Alternative Investment Management Association
John Currie, Maria Polczynski and Sarah Williams
Henry Davis York Lawyers
After what some saw as a slight ‘breather’ during 2005, the pace of regulatory reform in Australia has redoubled during 2006. Many of the reforms will have far-reaching implications for all areas of the financial services industry, and the reforms outlined in this article will impact directly on hedge funds and hedge fund participants who have relevant connections with Australia.
Scope of this article
We shall outline changes in the following areas:
• Anti-Money Laundering and Counter-Terrorism Financing (AML-CTP) legislation;
• Conflicts of Interest policy; and
• Financial Services Reform Act (FSRA) regime refinements.
Anti-Money Laundering and Counter-Terrorism Financing (AML - CTF) legislation
Australia has moved one step closer to implementing the Financial Action Task Force's (FATF's) revised recommendations of June 2003 with the release on 13 July 2006 of a second exposure draft of the Anti Money Laundering and Counter-Terrorism Financing Bill, together with draft AML/CTF Rules.
Australia is implementing the revised FATF 40 recommendations in two tranches. The first will cover financial services and the second will address FATF's "designated non-financial businesses and professions". The Bill therefore focuses on financial services, although with some passing references to casinos, as these two sectors are subject to the current financial transactions reporting laws.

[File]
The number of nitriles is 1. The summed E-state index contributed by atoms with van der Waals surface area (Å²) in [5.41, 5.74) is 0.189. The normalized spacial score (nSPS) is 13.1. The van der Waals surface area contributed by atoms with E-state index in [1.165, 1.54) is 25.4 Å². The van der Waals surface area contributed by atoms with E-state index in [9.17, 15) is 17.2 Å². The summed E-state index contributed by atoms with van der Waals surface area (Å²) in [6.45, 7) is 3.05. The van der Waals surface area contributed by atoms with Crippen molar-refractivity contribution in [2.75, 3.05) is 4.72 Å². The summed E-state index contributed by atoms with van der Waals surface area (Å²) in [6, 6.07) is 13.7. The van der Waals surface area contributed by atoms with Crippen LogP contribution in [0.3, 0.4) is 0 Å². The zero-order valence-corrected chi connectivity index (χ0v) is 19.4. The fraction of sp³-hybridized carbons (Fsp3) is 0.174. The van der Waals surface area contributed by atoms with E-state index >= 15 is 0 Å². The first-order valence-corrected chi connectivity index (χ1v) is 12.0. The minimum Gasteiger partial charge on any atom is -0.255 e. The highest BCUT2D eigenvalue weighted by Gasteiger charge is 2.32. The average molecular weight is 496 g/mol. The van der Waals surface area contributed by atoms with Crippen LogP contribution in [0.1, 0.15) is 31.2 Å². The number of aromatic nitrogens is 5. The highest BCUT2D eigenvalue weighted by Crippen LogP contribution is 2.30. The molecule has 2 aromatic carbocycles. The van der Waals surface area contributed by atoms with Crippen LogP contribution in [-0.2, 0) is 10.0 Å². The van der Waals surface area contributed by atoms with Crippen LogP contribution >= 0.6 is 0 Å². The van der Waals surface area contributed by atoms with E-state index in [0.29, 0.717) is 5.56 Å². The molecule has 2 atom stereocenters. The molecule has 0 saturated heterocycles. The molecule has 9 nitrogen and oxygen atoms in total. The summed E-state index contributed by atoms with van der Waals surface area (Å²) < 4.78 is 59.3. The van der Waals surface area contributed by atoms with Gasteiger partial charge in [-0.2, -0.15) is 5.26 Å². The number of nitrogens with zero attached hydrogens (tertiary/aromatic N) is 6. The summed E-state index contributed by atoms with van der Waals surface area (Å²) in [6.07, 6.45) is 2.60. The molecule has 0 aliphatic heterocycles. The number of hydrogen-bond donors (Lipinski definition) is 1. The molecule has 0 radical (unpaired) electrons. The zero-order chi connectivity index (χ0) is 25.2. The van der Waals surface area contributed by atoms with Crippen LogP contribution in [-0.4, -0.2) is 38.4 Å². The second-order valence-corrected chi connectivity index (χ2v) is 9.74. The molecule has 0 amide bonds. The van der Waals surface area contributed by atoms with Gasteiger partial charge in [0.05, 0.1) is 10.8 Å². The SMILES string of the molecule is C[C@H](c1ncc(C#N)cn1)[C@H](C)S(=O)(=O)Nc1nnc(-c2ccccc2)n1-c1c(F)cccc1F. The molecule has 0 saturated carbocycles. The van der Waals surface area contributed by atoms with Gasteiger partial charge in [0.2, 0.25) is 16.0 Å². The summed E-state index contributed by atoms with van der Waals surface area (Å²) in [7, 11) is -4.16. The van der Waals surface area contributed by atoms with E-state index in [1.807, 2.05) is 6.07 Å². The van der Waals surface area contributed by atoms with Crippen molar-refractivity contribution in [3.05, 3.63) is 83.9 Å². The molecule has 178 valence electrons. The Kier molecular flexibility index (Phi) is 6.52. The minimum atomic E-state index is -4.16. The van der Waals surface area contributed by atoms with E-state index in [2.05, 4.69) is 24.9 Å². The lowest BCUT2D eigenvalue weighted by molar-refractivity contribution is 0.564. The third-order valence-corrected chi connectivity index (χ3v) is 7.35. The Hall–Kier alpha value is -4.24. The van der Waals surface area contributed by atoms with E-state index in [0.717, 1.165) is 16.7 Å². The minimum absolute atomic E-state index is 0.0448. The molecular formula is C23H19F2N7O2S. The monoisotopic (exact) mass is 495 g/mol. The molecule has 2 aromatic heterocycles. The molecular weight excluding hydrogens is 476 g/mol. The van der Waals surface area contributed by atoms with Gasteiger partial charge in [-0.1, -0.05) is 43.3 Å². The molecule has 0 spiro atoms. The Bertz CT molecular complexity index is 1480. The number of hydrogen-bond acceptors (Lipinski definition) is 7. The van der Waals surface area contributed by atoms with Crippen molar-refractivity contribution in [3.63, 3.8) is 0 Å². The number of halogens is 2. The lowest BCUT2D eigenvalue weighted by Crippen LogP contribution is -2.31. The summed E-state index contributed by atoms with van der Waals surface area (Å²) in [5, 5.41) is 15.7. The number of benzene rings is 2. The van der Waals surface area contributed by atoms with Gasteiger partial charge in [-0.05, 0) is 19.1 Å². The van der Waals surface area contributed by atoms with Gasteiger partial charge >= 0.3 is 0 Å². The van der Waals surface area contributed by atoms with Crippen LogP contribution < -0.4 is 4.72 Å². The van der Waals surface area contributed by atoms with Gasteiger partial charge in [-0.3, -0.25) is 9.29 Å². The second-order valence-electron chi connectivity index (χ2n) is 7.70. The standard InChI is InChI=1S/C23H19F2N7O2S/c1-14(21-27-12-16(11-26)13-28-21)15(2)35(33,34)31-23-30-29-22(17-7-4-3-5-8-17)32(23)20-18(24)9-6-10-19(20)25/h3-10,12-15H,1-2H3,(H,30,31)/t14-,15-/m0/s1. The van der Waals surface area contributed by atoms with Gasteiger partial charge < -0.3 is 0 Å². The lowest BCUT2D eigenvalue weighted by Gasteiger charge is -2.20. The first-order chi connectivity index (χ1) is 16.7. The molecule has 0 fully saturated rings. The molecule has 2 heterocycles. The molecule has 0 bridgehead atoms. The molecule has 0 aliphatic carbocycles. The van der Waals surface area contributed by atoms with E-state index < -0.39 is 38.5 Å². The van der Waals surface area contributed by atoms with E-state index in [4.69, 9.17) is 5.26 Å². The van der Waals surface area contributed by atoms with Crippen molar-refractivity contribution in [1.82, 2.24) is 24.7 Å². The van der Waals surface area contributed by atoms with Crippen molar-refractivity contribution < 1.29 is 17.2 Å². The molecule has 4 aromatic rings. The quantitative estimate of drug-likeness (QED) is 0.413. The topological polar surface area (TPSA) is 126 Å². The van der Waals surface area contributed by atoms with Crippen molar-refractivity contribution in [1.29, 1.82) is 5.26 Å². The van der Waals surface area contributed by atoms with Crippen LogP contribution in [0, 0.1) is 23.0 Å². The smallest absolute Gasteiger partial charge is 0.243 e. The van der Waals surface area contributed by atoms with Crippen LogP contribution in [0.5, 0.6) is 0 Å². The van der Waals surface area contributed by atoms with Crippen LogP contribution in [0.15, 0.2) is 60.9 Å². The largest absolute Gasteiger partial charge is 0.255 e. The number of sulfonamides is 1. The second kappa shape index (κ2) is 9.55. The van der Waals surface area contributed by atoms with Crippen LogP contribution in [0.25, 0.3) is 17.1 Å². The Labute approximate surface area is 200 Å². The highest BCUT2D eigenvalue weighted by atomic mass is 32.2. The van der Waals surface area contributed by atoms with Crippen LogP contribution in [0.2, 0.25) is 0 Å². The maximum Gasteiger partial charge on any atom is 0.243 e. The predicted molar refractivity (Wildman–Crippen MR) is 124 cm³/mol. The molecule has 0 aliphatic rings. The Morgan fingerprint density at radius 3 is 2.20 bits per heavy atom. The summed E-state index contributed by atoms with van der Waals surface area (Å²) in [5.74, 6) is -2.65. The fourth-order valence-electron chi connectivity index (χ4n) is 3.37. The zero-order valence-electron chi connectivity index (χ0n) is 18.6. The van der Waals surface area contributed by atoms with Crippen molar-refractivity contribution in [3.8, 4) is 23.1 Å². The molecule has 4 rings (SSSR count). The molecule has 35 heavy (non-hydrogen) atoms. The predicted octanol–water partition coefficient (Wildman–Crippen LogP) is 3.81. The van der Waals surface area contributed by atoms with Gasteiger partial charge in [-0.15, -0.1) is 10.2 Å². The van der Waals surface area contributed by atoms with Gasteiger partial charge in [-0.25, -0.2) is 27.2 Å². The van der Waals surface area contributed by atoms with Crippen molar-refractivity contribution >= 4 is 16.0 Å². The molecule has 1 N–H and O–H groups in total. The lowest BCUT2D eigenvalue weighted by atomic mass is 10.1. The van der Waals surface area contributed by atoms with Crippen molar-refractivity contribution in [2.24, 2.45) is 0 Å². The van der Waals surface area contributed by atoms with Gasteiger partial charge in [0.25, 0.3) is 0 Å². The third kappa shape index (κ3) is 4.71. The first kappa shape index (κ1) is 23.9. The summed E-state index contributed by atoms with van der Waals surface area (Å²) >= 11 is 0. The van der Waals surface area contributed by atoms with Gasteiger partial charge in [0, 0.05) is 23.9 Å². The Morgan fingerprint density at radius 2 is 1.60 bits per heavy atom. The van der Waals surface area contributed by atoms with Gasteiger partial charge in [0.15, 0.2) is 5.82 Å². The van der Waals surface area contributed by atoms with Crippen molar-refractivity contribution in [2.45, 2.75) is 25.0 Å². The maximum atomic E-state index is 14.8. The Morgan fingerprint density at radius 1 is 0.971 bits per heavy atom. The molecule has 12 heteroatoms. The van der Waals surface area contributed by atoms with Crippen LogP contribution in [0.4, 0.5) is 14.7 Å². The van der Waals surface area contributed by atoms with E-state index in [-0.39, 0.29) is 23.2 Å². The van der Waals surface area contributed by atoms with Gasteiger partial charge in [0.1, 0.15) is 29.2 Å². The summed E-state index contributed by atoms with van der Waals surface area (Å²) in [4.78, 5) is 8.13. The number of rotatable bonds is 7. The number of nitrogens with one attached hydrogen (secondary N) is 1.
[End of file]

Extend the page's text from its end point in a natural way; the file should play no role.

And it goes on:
The draft laws impose obligations on "reporting entities". A reporting entity is one that provides any "designated service".
Where the laws apply, the reporting entity has the following key obligations:
• to conduct initial identification of new customers
• to establish and maintain an AML/CTF compliance programme to "identify, mitigate and manage" the risks that a designated service facilitates money laundering or financing of terrorism